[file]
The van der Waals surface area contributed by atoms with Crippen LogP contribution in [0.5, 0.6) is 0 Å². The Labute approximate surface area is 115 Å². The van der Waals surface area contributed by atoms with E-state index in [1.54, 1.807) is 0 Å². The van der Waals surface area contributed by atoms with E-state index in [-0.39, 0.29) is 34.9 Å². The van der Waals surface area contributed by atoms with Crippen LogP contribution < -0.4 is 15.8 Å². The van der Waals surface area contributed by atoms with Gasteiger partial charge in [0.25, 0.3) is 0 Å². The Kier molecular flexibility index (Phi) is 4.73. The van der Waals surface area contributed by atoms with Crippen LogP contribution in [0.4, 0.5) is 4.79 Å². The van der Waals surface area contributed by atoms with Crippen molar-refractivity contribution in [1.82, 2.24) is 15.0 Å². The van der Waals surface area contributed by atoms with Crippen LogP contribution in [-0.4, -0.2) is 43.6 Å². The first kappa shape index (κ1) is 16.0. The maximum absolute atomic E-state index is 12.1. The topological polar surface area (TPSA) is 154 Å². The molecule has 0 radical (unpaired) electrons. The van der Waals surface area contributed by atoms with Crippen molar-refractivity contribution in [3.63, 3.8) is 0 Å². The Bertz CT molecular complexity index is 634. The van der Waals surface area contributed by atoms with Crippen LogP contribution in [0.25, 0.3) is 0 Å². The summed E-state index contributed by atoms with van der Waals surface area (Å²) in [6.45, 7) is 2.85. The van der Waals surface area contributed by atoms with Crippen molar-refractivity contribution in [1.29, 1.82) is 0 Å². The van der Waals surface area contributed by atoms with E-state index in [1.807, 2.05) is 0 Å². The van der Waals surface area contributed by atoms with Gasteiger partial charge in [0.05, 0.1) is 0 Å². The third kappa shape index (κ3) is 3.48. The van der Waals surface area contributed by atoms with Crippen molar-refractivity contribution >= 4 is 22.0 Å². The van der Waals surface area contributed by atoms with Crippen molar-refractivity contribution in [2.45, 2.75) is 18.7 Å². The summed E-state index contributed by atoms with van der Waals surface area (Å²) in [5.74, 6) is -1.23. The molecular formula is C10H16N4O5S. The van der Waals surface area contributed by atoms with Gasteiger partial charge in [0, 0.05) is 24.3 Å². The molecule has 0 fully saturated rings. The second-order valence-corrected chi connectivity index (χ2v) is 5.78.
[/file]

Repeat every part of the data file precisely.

The van der Waals surface area contributed by atoms with Crippen LogP contribution in [0.5, 0.6) is 0 Å². The Labute approximate surface area is 115 Å². The van der Waals surface area contributed by atoms with E-state index in [1.54, 1.807) is 0 Å². The van der Waals surface area contributed by atoms with E-state index in [-0.39, 0.29) is 34.9 Å². The van der Waals surface area contributed by atoms with Crippen LogP contribution < -0.4 is 15.8 Å². The van der Waals surface area contributed by atoms with Gasteiger partial charge in [0.25, 0.3) is 0 Å². The Kier molecular flexibility index (Phi) is 4.73. The van der Waals surface area contributed by atoms with Crippen LogP contribution in [0.4, 0.5) is 4.79 Å². The van der Waals surface area contributed by atoms with Crippen molar-refractivity contribution in [1.82, 2.24) is 15.0 Å². The van der Waals surface area contributed by atoms with Crippen LogP contribution in [-0.4, -0.2) is 43.6 Å². The first kappa shape index (κ1) is 16.0. The maximum absolute atomic E-state index is 12.1. The topological polar surface area (TPSA) is 154 Å². The molecule has 0 radical (unpaired) electrons. The van der Waals surface area contributed by atoms with Crippen molar-refractivity contribution in [3.63, 3.8) is 0 Å². The Bertz CT molecular complexity index is 634. The van der Waals surface area contributed by atoms with Crippen LogP contribution in [0.25, 0.3) is 0 Å². The summed E-state index contributed by atoms with van der Waals surface area (Å²) in [6.45, 7) is 2.85. The van der Waals surface area contributed by atoms with Crippen molar-refractivity contribution in [1.29, 1.82) is 0 Å². The van der Waals surface area contributed by atoms with E-state index in [1.807, 2.05) is 0 Å². The van der Waals surface area contributed by atoms with Gasteiger partial charge in [0.05, 0.1) is 0 Å². The third kappa shape index (κ3) is 3.48. The van der Waals surface area contributed by atoms with Crippen molar-refractivity contribution >= 4 is 22.0 Å². The van der Waals surface area contributed by atoms with Crippen molar-refractivity contribution in [2.45, 2.75) is 18.7 Å². The summed E-state index contributed by atoms with van der Waals surface area (Å²) in [5.74, 6) is -1.23. The molecular formula is C10H16N4O5S. The van der Waals surface area contributed by atoms with Gasteiger partial charge in [0, 0.05) is 24.3 Å². The molecule has 0 fully saturated rings. The second-order valence-corrected chi connectivity index (χ2v) is 5.78.